U.S. Lawmakers Call for Data Protection Standards to Avoid Breaches

In light of the recent mass data breaches at retailers across the country, which have resulted in more than 40 million credit cards being stolen, cloned, and sold through the deep web, many lawmakers are demanding that the U.S. Congress stand up and mandate the adoption of card payment solutions and security standards to stop this sort of thing from ever happening in the future.


Among those demanding the new standards is Georgia Democrat representative David Scott, who believes that Congress needs to look at the new security measures that are already being used in other countries, like the smart card payment solutions that do away with a magnetic strip in favor of a chip embedded in the card.


The magnetic strip currently featured on credit cards, he believes, is an easy and open door for unscrupulous hackers, since the technology is, at this point, practically ancient, certainly obsolete, and thereby easy to crack. The EMV smart card payment solutions would not only better encrypt data but would add an additional line of protection in the form of a required PIN entry at the point of sale.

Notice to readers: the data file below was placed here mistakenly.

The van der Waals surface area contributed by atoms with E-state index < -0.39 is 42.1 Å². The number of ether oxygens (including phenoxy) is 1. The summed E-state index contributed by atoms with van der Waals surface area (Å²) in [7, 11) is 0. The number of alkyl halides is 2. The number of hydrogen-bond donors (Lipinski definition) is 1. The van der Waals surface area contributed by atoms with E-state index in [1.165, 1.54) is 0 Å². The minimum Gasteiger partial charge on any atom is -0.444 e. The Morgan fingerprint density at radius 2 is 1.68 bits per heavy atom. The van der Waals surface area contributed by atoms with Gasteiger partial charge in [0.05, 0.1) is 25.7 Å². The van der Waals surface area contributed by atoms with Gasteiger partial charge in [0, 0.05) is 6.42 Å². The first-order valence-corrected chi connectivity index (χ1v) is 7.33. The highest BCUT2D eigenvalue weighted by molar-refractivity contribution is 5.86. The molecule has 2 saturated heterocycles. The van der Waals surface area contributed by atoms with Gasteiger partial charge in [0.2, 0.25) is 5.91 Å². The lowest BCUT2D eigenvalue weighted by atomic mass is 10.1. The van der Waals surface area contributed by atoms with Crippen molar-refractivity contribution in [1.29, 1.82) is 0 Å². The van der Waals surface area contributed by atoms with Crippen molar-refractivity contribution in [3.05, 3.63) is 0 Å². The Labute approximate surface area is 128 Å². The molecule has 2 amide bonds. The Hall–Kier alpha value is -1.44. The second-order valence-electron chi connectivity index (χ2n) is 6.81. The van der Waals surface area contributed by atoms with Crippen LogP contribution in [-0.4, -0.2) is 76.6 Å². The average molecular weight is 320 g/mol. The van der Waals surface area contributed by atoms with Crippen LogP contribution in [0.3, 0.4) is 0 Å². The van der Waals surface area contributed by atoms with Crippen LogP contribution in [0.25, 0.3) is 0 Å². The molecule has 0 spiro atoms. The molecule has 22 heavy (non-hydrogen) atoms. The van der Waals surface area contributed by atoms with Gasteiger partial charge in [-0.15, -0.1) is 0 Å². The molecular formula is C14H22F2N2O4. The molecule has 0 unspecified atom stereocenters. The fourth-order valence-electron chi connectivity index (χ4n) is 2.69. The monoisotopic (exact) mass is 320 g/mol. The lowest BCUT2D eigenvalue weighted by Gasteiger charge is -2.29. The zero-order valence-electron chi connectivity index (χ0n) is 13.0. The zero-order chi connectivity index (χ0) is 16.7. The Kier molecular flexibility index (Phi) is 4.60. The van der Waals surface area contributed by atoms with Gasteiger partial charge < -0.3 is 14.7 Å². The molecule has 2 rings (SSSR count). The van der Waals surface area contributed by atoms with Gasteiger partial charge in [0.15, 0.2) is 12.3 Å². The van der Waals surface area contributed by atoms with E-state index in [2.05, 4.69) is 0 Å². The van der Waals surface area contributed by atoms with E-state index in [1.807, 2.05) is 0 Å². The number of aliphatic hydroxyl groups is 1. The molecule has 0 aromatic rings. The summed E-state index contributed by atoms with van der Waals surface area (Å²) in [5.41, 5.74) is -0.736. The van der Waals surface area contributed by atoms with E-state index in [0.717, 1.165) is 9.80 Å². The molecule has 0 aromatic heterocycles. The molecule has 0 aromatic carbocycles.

Scott believes that Congress is anxious to take action against future hacks in the future. But others don’t believe that it is Congress’ place to mandate the use of specific technologies.  It has been noted that Visa, MasterCard, and other credit card vendors have already announced plans to shift to smartcards by the end of 2015 without legislation in place. While some lawmakers want to create a new national data breach notification law that would supersede the over 45 state laws currently in place, others have pointed out that Congress shouldn’t have the right to override tougher state laws.


There is a strong voice for private industry to create and implement new security standards for card payment solutions, without further interference from a Congress acting out of fear and panic.